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Officials last week revealed that the U.S. contribution to ITER could cost $3.9 billion by 2034—roughly four times the...
An experimental hepatitis B drug that looked safe in animal trials tragically killed five of 15 patients in 1993. Now,...
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Astronomers have discovered an Earth-sized planet in the habitable zone of a red dwarf—a star cooler than the sun—500...
Three years ago, Jennifer Francis of Rutgers University proposed that a warming Arctic was altering the behavior of the...
- 17 April 2014 12:48 pm , Vol. 344 , #6181
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A Complex Tail, Simply Told
17 April 2007 (All day)
One of evolutionary biology's greatest challenges is deciphering the origins of complex structures. Now, scientists have unraveled the steps in the evolution of the bacterial flagellum, a tiny, whiplike structure used in swimming and host invasion. A new study shows the flagellum is the result of successive duplications of a single gene in the ancestor of today's bacteria, a finding that not only answers an important question about the evolution of complex structures but also provides additional ammunition to counter arguments from evolution's foes.
A suite of more than 50 genes builds and operates the flagellum. Several hypotheses address its origins, but none adequately explained at the genetic level how this organelle might have arisen. To find out, evolutionary biologist Howard Ochman and postdoc Renyi Liu of the University of Arizona, Tucson, obtained the complete genomes of 41 flagellated bacteria species and identified 24 flagella-related genes common to all the microbes.
In each species, the 24 genes were very similar to each other but not to any other genes in the genome. This finding, coupled with the observation that this complete set of genes exists in all flagella-bearing bacteria, suggests the genes arose by duplication of a single gene in the ancestor of all bacteria, Ochman says. Slight changes in the genes then generated new functions. Each gene is responsible for a different aspect, such as producing the proteins that make up the flagellar motor, filament, and other structural components. In addition, an evolutionary tree constructed by the researchers suggests that the order in which the genes appeared matches the sequence of steps in the assembly of the flagellum. Ochman and Liu report their findings online this week in Proceedings of the National Academy of Sciences.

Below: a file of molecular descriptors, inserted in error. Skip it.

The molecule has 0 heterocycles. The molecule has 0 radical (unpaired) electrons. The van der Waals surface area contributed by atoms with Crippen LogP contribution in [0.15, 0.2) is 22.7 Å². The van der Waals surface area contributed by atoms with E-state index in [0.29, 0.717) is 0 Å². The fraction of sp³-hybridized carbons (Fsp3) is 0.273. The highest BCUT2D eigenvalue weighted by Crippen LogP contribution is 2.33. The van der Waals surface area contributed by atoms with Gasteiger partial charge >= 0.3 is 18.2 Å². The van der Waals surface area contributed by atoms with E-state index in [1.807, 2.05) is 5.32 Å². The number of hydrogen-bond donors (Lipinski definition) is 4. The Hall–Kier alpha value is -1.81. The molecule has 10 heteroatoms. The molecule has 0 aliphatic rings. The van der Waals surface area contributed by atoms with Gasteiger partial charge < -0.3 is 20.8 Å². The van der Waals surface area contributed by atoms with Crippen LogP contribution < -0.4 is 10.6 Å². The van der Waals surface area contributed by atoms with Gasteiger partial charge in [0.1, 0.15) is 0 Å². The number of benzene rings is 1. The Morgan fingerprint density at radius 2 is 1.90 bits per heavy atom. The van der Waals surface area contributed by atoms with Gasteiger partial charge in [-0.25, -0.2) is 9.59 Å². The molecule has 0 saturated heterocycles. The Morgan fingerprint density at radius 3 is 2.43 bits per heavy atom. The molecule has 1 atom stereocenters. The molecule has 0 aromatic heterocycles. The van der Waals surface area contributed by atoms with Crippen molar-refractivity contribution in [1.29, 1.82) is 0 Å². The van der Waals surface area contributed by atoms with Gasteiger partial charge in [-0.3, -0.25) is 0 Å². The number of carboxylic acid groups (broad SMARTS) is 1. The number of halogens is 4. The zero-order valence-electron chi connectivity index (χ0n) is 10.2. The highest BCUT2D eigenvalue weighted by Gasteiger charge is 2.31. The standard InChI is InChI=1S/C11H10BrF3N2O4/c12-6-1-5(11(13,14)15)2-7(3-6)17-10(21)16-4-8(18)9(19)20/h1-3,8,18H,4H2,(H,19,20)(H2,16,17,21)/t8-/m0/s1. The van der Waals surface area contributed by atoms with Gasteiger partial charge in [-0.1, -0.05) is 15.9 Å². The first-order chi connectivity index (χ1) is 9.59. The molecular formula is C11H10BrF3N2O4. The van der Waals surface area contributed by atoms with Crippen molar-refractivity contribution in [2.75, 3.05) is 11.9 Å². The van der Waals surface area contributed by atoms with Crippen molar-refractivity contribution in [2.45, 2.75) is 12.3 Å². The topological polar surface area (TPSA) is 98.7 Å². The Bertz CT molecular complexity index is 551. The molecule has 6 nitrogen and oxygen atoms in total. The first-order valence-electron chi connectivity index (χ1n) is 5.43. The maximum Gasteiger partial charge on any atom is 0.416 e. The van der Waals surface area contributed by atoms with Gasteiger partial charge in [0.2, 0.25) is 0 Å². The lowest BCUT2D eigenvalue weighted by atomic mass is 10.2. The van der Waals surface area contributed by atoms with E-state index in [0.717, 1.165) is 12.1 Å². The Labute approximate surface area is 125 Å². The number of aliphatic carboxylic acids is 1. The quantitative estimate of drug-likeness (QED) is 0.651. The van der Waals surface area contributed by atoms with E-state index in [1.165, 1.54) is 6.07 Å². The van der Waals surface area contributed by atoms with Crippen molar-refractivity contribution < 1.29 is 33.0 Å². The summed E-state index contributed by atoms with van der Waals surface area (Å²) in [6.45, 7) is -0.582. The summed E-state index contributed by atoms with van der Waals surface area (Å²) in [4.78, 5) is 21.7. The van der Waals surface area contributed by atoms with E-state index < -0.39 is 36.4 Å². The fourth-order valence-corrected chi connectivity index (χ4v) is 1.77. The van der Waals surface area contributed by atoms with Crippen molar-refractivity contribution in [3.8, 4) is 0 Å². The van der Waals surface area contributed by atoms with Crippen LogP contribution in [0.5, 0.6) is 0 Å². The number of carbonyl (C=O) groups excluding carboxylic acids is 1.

The study underscores several important tenets of evolution, says evolutionary biologist Michael Lynch of the University of Indiana in Bloomington. "Complexity builds out of simplicity, and this is a well-documented argument for how that can happen," he says. It also provides a straightforward counterexample to claims from "intelligent design" proponents that the flagellum could not have evolved from a single gene, adds cell biologist Ken Miller of Brown University (ScienceNOW, 18 October 2005). "By testing the hypothesis of common ancestry of the flagellum in so many different species, the researchers clearly show these genes were derived from one another through gene duplication."